MYRON TANNER

University of Wisconsin, Madison, Madison, MS, United States

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Publications (4)18.01 Total impact

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    ABSTRACT: The purpose of this study was to quantify the effects of climate change (in the form of elevated air and soil temperatures) on transpiration and sap flux rates of black spruce (Picea mariana (Mill.) BSP). Five treatments were established in northern Manitoba, Canada, with the experimental design consisting of heated and control blocks. Air and soil temperatures were maintained approximately 5 °C above control temperatures using greenhouse chambers. Two of the chambers also included controls to maintain ambient vapor pressure difference (VPD). Sap flux (JS), was not significantly different among treatments in the May or July time periods. However, JS was significantly greater for heated VPD controlled trees than for trees in all other treatments when averaged over the entire study period. JS was positively correlated to photosynthetic photon flux density for all trees. Lower photosynthetic photon flux density in chamber treatments resulted in the creation of models used to estimate JS and canopy transpiration (EC) values that were used in the analysis. Average daily and cumulative growing season EC values were significantly greater for the heated VPD controlled treatments than for other treatments. The results from this study suggest that EC of boreal black spruce will increase if VPD remains unchanged while air temperatures increase.
    Canadian Journal of Forest Research 01/2011; 41(2):217-227. · 1.56 Impact Factor
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    ABSTRACT: The boreal forest is predicted to experience the greatest warming of any forest biome during the next 50–100 years, but the effects of warming on vegetation phenology are not well known. The objectives of this study were to (1) examine the effects of whole ecosystem warming on bud burst and annual shoot growth of black spruce trees in northern Manitoba, Canada and (2) correlate bud burst to cumulative degree-days (CDD). The experimental design was a complete randomized block design that consisted of four replicated blocks. Each replicate block contained four treatments: soil warming only (heated outside, HO), soil and air warming (heated inside, HI), control outside (no chamber, no heating, CO), and inside a chamber maintained at ambient conditions (no soil or air warming, control inside, CI). Bud burst was measured during the first and second years of the experiment, starting in 2004, and annual shoot growth was measured for the first 3 years (2004–2006) of the study. On average, shoot bud burst occurred 11 and 9 days earlier in 2004 and 2005, respectively, for HI than for other treatments. However, mean CDD required for bud burst for HI was within the standard deviation of CO for both years. In year 1 of the treatments, shoot bud burst occurred earlier for HI than other treatments (CI, CO, HO), but final shoot length of HI trees was less than in CO trees. In the second year of warming, final shoot length was not different for HI than CO. By the third year of warming final shoot length was significantly greater for HI than all other treatments. Empirical results from this study suggest that soil and air warming causes an earlier bud burst for all years of observation and greater shoot lengths by the third season of warming. A longer growing season and greater annual shoot growth should increase carbon uptake by boreal black spruce trees in a warmer climate.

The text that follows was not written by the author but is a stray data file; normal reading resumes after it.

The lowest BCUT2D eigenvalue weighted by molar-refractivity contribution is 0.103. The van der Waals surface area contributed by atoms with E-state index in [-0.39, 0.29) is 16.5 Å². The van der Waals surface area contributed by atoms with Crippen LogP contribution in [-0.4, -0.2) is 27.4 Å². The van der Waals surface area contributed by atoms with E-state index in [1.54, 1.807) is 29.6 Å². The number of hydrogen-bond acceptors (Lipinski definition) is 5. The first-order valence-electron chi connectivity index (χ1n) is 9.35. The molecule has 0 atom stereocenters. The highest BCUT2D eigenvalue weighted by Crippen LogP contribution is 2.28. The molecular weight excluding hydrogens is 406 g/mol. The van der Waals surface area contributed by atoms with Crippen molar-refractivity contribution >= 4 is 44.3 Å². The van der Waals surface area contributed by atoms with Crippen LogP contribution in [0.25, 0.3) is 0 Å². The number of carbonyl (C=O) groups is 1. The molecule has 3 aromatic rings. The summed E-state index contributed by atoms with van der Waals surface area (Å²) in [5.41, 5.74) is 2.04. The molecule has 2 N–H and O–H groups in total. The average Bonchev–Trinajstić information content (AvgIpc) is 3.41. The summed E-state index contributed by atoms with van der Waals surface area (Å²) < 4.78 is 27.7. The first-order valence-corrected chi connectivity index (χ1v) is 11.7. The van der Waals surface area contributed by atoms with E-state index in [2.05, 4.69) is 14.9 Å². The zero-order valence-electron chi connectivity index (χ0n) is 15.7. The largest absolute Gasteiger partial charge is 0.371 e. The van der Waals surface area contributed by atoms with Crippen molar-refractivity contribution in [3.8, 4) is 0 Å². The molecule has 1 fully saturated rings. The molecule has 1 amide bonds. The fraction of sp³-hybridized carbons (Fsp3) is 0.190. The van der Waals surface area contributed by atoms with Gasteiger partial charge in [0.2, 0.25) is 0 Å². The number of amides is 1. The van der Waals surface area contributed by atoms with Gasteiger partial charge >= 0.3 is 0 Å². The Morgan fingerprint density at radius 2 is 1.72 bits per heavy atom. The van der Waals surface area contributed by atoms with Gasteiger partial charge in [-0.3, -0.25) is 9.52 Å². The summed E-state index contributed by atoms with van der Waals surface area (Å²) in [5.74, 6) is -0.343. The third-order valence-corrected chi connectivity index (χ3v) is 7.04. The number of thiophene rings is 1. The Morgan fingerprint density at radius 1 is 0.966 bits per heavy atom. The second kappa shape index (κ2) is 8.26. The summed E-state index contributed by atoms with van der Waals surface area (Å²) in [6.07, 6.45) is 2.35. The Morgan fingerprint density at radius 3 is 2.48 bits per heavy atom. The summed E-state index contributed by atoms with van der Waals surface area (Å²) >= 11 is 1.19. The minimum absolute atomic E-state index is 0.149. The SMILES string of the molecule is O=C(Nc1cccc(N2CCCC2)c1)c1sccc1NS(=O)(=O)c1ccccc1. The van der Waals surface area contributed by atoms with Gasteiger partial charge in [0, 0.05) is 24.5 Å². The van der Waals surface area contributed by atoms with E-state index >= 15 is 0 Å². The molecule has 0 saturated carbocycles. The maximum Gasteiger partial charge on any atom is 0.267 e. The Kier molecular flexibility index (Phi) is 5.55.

Global Change Biology 05/2009; 15(6):1534 - 1543. · 8.22 Impact Factor
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    ABSTRACT: 1365-2486
    Global Change Biology 01/2008; 14:856-867. · 8.22 Impact Factor
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    ABSTRACT: Boreal forests are predicted to experience the greatest warming of any forest biome in the world, 4.0 to 6.0° C in the next 50 to 100 years, but a process-based understanding of how warming will affect the structure and function of this economically and ecologically important region is lacking. Due to the large quantities of carbon stored in the boreal forest, a great potential exists for further temperature increases through a positive feedback. BoSAW is a large-scale manipulative experiment warming both soil and air in a Canadian boreal forest that was created to address many of these questions. The study site is located in Thompson, Manitoba, Canada (55° 53'N, 98° 20'W) in a black spruce plantation. Using large greenhouse chambers on plots with soil heating cables we have been able to effectively hold air and soil temperature 5° C above ambient temperature for three growing seasons (2004-2006). We examine the effects of increased soil and air temperature on several aspects of black spruce ecophysiology including: (1) the phenology of understory and overstory, (2) above and belowground net primary production and root dynamics, (3) microbial populations, and (4) soil surface carbon dioxide flux. The results of this study will help scientists elucidate the effects of climate warming and policy makers understand the potentially significant role the boreal forest may play in carbon sequestration or emissions.
    AGU Fall Meeting Abstracts. 12/2006;